For a country that has a proud tradition of neutrality, it comes as no surprise that their football team is often shy of attacking.
World Cup history suggests Switzerland like to shut up shop before they cash in. They did not concede at the 2006 World Cup, and let in just the one goal four years later. All they had to show for it was respective round-of-16 and group stage exits, scoring just five goals in that seven game span.
Perhaps inspired by Brazilian flair, Switzerland danced to the tune of a samba beat in South America in 2014 and shook off those ‘solid, if not spectacular’ shackles.
A last-ditch winner against Ecuador, a 5-2 thumping at the hands of France and then a Xherdan Shaqiri hat-trick against Honduras – the Swiss were on a roll.
All the nervousness that comes with a knockout game appeared as they were knocked out by finalists Argentina after extra-time in the next round, but even still, there was potential to work with.
Now worry has resurfaced. Having been pipped to the automatic spot by Portugal during the qualifiers, the Swiss squeaked past plucky Northern Ireland thanks to a big dose of drama.
In the first leg of the play-off, Vladimir Petkovic’s side were awarded a penalty after the ball was smashed, at close range, into Corry Evans and it ricocheted off his arm.
The decision did not go down well in Belfast. Back at St Jakob Park, where Switzerland had only lost once in 16 years, it was Northern Ireland who looked the superior side even though the hosts bumbled through.
In Shaqiri, the Swiss have a winger of genuine world-class ability who has not truly kicked on since starring in Brazil. With all respect to Stoke, Shaqiri would be playing his football 40 miles north in Manchester if he had.
Those two are the least of Petkovic’s problems, though – Haris Seferovic is the latest striker to fall foul of the boo-boys after falling flat in the play-offs.
There is hope. The injury stricken Schalke striker Breel Embolo may yet provide the solution and that Swiss solidity is a platform to be built upon, not sniffed at.
The one player who can be relied upon to inject Switzerland with some unpredictability. An expert set-piece taker, as seen in the Premier League with Stoke, and though his nickname ‘Alpine Messi’ may be a misnomer he does have a penchant for the spectacular.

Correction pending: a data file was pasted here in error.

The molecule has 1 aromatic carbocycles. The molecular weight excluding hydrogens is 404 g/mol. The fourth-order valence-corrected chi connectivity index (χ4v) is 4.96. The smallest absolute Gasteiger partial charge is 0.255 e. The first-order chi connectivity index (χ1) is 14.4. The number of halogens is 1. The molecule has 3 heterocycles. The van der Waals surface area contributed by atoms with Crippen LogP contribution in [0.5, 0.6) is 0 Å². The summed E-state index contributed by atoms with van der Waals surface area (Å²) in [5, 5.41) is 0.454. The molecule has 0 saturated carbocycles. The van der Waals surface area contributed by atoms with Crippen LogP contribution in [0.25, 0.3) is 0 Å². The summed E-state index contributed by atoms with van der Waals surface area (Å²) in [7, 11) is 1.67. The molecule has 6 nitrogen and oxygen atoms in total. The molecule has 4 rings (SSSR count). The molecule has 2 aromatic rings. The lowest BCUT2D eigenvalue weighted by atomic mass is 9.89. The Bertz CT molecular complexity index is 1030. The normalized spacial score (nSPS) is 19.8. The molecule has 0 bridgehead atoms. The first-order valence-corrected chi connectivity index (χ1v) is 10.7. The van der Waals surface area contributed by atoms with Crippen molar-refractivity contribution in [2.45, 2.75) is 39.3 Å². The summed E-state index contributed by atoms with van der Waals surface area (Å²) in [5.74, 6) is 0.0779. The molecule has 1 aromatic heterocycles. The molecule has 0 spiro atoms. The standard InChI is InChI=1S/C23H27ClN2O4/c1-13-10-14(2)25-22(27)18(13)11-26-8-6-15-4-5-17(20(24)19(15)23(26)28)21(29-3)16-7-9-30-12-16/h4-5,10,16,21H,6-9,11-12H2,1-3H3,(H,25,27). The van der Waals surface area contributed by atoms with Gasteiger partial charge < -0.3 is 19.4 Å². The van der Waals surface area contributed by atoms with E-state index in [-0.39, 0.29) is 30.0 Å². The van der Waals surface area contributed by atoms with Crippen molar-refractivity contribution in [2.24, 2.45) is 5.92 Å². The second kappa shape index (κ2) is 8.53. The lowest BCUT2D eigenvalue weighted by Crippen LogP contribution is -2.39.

Sarajevo-born Petkovic has been based in Switzerland for the majority of his managerial career, but in his one season with Lazio lifted the Coppa Italia. Under pressure to boost his side’s anemic attack – has enough tools at his disposal to at least make a good fist of it.
The wing-back has been in the professional game since 2001, but at the age of 34, he is no longer first-choice for Juventus and will leave this summer. He will be an extremely experienced voice in the dressing room – but can he still lead by example on the pitch?
A man featured on many ‘youngsters to watch’ shortlists as a teenager, the now 21-year-old has had his progress stunted by injuries. At his best, powerful, pacy and composed in front of goal – could well start up front given the lack of options.
KEY FACTS AND STATS
– Josef Hugl scored a national record six goals when leading Switzerland to the quarterfinals of the 1954 World Cup
– This is Switzerland’s 11th World Cup. They have a history in the competition dating back to 1934
– Switzerland went the entirety of their 2006 World Cup campaign without conceding – 559 minutes – but lost on penalties to Ukraine in the last-16
78 DEF 77 MID 76 ATT
World Cups competed at
11 (First in 1934)
World Cup record
P33, W11, D6, L16
Quarter-finals (1934, 1938 & 1954)
P12, W10, D1, L1
Goalkeepers: Y. Sommer (Borussia Monchengladbach), R. Burki (Borussia Dortmund), Y. Mvogo (Leipzig).
Defenders: S. Lichtsteiner (Juventus), J. Djourou (Antalyaspor), R. Rodriguez (Milan), F. Schar (Deportivo La Coruna), F. Moubandje (Toulouse), M. Lang (Basel), M. Akanji (Borussia Dortmund), N. Elvedi (Borussia Monchengladbach).
Midfielders: V. Behrami (Udinese), X. Shaqiri (Stoke), G. Fernandes (Eintracht Frankfurt), B. Zemaili (Bologna), G. Xhaka (Arsenal), S. Zuber (Hoffenheim), R. Freuler (Atalanta), D. Zakaria (Borussia Monchengladbach).
Strikers: H, Seferovic (Benfica), J. Drmic (Borussia Monchengladbach), B. Embolo (Schalke), M. Gavranovic (Dinamo Zagreb).
Switzerland are favourites for Group E’s runners-up spot. A well-oiled machine needs to use its gears in attack to progress much further.
Manuel Lanzini has suffered a serious knee injury in training which appears likely to rule the playmaker out of the World Cup.
Argentina said on Twitter on Friday: “Manuel Lanzini suffered, in today’s morning training, the rupture of the anterior cruciate ligament of his right knee.”
[PARTE MÉDICO] Manuel Lanzini sufrió, en el entrenamiento matutino de hoy, la rotura del ligamento cruzado anterior de su rodilla derecha. pic.twitter.com/lmYEVr5YaV
— Selección Argentina (@Argentina) June 8, 2018
Such an injury usually leads to an absence of months, rather than weeks.Lanzini, who scored five goals in 29 appearances for the Hammers in 2017/18, has made three appearances for Argentina, scoring his first goal in March’s 2-0 victory over Italy.
According to Brazil’s chief medical officer Rodrigo Lasmar, Fred faces an anxious wait to find out whether he will be fit in time for the World Cup.
Manchester United‘s new signing picked up an ankle injury while training with the national team and the extent of the damage is yet to be determined.
“Fred suffered a trauma to his right ankle. This trauma made him unable to continue at training, he couldn’t go on at practice,” Lasmar said.
Watch the team doctor’s full explanation in the video below.